This past Friday, jazz pianist Isaiah J. Thompson released his brand new live recording, The Power of the Spirit through Blue Engine Records. His second live recording behind The Isaiah J. Thompson Trio Live From Exuberance (2018), it is also easily the new number one new live CD released so far in this still very young year. That is due in no small part to its featured liner notes, which set the stage for the songs that make up the concert’s body. Those songs and the performances of said works collectively play their own important part in the bigger picture of the recording. They will be discussed a little later. The recording’s production rounds out its most important elements and will also be examined later. Each item noted here is important in its own way to the whole of the recording. All things considered they make The Power of the Spirit the top new live CD recording so far this year.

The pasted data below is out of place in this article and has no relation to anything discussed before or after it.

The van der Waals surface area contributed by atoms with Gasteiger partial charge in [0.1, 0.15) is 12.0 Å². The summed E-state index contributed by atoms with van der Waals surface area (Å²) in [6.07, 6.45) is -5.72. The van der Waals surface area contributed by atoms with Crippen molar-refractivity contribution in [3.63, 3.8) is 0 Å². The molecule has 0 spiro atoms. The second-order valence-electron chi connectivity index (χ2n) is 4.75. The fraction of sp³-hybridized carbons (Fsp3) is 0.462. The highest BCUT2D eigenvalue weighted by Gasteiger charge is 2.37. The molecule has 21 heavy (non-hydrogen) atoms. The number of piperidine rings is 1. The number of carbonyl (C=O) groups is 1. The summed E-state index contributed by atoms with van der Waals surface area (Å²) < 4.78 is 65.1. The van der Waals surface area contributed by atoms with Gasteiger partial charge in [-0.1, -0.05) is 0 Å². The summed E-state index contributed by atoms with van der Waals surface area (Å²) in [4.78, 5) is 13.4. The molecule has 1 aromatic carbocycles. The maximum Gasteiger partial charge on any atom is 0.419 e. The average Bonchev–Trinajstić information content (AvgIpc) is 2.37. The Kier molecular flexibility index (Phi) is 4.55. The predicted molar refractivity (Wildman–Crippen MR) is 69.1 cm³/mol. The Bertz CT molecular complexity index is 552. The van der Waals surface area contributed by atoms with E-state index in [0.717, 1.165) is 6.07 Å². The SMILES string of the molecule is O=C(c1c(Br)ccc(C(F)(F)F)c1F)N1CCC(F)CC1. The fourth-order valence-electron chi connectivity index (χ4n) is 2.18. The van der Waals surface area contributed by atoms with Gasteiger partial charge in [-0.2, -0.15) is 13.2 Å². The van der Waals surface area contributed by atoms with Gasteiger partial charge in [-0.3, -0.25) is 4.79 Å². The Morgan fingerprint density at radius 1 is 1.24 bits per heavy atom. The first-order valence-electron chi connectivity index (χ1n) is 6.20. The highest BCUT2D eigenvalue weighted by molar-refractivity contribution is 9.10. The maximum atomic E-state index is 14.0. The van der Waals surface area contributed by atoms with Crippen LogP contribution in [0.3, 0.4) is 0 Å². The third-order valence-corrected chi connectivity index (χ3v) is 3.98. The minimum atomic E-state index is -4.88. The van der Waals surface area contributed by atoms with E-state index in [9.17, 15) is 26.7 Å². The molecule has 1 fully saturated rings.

The Power of the Spirit, the new album from jazz pianist Isaiah J. Thompson, is the top new live CD recording released so far this year. The concert recording, which was captured during three separate performances in 2020, ’21, and ’22 – Jan. 13, 2020; Sept. 2-3, 2021 and April 4, 2022 – at the Jazz at Lincoln Center’s Dizzy Club, is everything that audiences should hope for from a live CD, beginning with and not limited to its liner notes. The liner notes provided with this recording provide brief but concise backgrounds on each of the featured songs, all of which apparently are new, original compositions crafted by Thompson. The stories that Thompson provides on the songs are so engaging and entertaining in their own right. Case in point is the story presented on the late entry, ‘Thank You Betsy.’ According to Thompson, Betsy is not a person, but a car. He writes of this song, it “serves as a thank you to my mother’s black Volvo, which she had named Betsy. Betsy got me to school, music lessons, friends’ houses, rehearsals, and everything else you could imagine. That car was such a major part of my childhood and I am forever grateful.” Now understanding his love for the car, it deepens the impact of the arrangement because of the relaxed, bluesy nature of the composition. From the beginning to the end of the five-and-a-half-minute opus, Thompson leads the way on the piano, opening it with a sound and style very much in the vein of famed composer Vince Guaraldi. Yes, that Vince Guaraldi. The performance so easily conjures thoughts of the songs that Guaraldi composed for the beloved Peanuts movies and TV specials. One would just think that considering all the happy memories Thompson shares about “Betsy,” the song would perhaps have more energy, but at no point in its run does that happen. That is not necessarily a bad thing, just a surprise is all. The slow, relaxed vibe is perhaps that fond remembrance, just in a simpler mood and mindset. Such a deeper thought patter and understanding makes this song so engaging and entertaining.